Speaking with reporters on Tuesday about growing tensions between the United States and Iran, Secretary of State Mike Pompeo continued to suggest an imminent attack against U.S. interests in the Middle East was what prompted an airstrike against a prominent Iranian military official in Baghdad, Iraq, last week.
However, Pompeo was not forthright with reporters about the details of those imminent attacks.
The Secretary suggested Iran was planning military missions beyond the Middle East, venturing into Afghanistan and even working with the Taliban in order to disrupt peace efforts in that country, but again offered no evidence to corroborate his statements.
“There’s an aspect of that conflict that deserves more attention. And that is the Islamic Republic of Iran’s involvement [in Afghanistan],” Pompeo said, according to the National Post.
“Iran has refused to join the regional and international consensus for peace, and is, in fact, actively working to undermine the peace process by continuing its long global effort to support militant groups there,” including the Taliban, he added.
Pompeo insisted that President Donald Trump’s decision to assassinate Qasem Soleimani last week came about after “multitude pieces of information” came before him, CNN reported. However, Pompeo also said that information about imminent threats were made “in broad detail” to Trump as well.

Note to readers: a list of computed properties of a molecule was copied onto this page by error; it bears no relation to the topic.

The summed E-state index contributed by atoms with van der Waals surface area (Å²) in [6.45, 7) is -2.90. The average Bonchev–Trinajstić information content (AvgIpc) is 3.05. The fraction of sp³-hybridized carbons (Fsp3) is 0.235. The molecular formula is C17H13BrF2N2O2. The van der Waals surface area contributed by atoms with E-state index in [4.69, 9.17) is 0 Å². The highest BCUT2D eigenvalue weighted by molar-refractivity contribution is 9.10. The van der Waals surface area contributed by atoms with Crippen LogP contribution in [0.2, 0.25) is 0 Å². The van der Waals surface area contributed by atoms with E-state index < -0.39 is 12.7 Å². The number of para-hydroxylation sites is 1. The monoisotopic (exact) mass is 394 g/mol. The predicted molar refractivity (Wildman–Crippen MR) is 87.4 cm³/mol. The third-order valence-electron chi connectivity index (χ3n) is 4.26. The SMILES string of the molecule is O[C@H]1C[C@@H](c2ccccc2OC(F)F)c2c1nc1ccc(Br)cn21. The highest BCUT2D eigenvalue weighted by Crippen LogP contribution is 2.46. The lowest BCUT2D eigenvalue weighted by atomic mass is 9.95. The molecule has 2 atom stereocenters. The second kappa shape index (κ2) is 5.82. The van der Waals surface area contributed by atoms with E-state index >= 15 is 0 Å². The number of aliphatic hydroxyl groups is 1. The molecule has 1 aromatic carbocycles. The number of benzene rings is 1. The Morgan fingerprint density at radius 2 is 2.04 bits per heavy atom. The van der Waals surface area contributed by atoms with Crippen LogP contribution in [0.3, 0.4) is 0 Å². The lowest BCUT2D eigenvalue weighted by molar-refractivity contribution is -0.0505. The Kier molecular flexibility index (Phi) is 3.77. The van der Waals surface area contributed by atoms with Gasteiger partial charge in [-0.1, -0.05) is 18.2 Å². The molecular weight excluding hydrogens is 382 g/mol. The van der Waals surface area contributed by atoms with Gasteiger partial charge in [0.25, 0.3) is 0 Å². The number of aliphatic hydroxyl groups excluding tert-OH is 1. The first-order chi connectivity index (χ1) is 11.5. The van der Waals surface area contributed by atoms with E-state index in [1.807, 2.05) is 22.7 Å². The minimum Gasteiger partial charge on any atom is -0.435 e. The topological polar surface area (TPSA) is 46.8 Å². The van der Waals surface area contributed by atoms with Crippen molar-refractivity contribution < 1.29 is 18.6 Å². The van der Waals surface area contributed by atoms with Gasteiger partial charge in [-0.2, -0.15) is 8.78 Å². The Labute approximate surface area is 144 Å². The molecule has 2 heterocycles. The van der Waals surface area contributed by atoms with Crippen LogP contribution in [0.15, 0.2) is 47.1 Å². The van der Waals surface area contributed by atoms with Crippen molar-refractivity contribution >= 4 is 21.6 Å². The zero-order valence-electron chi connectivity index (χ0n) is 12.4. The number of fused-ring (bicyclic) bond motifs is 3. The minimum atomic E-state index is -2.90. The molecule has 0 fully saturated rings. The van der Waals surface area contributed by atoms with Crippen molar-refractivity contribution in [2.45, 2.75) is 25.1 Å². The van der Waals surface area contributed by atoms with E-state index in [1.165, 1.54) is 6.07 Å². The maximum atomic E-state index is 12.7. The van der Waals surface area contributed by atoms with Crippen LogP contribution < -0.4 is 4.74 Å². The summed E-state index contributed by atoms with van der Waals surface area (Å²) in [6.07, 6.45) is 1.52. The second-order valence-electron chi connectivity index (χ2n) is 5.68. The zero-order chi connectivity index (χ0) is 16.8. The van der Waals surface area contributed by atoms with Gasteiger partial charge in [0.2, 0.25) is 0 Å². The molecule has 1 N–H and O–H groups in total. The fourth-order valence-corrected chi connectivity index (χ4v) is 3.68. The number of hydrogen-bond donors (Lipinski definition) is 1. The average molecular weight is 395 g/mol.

Asked by reporters if he could be specific about the threats being made, Pompeo became defensive, and cited past events rather than current ones as the basis of the imminent threats.
REPORTER: Can you be specific about the imminent threat that Soleimani posed?
POMPEO: "We know what happened at the end of last year & ultimately led to the death of an American. If you are looking for immanence, look no further than the days that led up to the strike." pic.twitter.com/yhqyNToZxd
— Aaron Rupar (@atrupar) January 7, 2020
“We know what happened at the end of last year, and ultimately led to the death of an American. If you are looking for imminence, look no further than the days that led up to the strike,” Pompeo said.
That reasoning didn’t sit well with a number of users on social media, including former director of the U.S. Office of Government Ethics Walter Shaub, who shared his thoughts on Twitter.
“So the claim that specific intelligence showed imminent attacks were planned was a lie?” Shaub asked rhetorically. “It sounds like [Pompeo’s] saying there was no intelligence and they relied on publicly available news reports. This is truly a presidential administration that has no more credibility left to burn.”